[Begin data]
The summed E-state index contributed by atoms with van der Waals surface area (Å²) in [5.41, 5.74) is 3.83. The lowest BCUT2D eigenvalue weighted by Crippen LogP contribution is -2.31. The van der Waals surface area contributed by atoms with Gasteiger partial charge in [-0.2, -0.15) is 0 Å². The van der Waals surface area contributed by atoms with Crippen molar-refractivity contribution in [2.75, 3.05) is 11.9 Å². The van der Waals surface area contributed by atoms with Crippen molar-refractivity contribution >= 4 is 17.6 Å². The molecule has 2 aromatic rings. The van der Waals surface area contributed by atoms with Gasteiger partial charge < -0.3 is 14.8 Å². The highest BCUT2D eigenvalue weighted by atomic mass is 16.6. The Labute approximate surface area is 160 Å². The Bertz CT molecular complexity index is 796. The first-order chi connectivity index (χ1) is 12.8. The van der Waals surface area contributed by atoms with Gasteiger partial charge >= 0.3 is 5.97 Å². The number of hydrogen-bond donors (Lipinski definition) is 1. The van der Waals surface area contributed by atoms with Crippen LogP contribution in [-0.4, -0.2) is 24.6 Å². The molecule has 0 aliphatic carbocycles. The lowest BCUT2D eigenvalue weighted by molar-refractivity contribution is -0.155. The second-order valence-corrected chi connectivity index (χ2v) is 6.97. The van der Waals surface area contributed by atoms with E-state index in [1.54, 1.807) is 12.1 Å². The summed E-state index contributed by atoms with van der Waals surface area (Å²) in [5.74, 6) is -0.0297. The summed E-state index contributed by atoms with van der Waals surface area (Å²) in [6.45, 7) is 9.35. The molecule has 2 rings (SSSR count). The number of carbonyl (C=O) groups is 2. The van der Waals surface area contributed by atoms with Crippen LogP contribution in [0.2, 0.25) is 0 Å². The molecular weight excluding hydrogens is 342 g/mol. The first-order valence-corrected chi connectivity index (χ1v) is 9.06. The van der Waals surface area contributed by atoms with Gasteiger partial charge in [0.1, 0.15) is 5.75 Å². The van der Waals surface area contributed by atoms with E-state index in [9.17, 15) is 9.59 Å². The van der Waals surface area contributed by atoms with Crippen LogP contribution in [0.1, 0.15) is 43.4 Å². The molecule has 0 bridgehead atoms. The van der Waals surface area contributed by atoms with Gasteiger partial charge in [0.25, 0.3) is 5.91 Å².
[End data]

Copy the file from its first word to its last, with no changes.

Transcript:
The summed E-state index contributed by atoms with van der Waals surface area (Å²) in [5.41, 5.74) is 3.83. The lowest BCUT2D eigenvalue weighted by Crippen LogP contribution is -2.31. The van der Waals surface area contributed by atoms with Gasteiger partial charge in [-0.2, -0.15) is 0 Å². The van der Waals surface area contributed by atoms with Crippen molar-refractivity contribution in [2.75, 3.05) is 11.9 Å². The van der Waals surface area contributed by atoms with Crippen molar-refractivity contribution >= 4 is 17.6 Å². The molecule has 2 aromatic rings. The van der Waals surface area contributed by atoms with Gasteiger partial charge < -0.3 is 14.8 Å². The highest BCUT2D eigenvalue weighted by atomic mass is 16.6. The Labute approximate surface area is 160 Å². The Bertz CT molecular complexity index is 796. The first-order chi connectivity index (χ1) is 12.8. The van der Waals surface area contributed by atoms with Gasteiger partial charge >= 0.3 is 5.97 Å². The number of hydrogen-bond donors (Lipinski definition) is 1. The van der Waals surface area contributed by atoms with Crippen LogP contribution in [-0.4, -0.2) is 24.6 Å². The molecule has 0 aliphatic carbocycles. The lowest BCUT2D eigenvalue weighted by molar-refractivity contribution is -0.155. The second-order valence-corrected chi connectivity index (χ2v) is 6.97. The van der Waals surface area contributed by atoms with E-state index in [1.54, 1.807) is 12.1 Å². The summed E-state index contributed by atoms with van der Waals surface area (Å²) in [5.74, 6) is -0.0297. The summed E-state index contributed by atoms with van der Waals surface area (Å²) in [6.45, 7) is 9.35. The molecule has 2 rings (SSSR count). The number of carbonyl (C=O) groups is 2. The van der Waals surface area contributed by atoms with Crippen LogP contribution in [0.2, 0.25) is 0 Å². The molecular weight excluding hydrogens is 342 g/mol. The first-order valence-corrected chi connectivity index (χ1v) is 9.06. The van der Waals surface area contributed by atoms with Gasteiger partial charge in [0.1, 0.15) is 5.75 Å². The van der Waals surface area contributed by atoms with E-state index in [9.17, 15) is 9.59 Å². The van der Waals surface area contributed by atoms with Crippen LogP contribution in [0.1, 0.15) is 43.4 Å². The molecule has 0 bridgehead atoms. The van der Waals surface area contributed by atoms with Gasteiger partial charge in [0.25, 0.3) is 5.91 Å².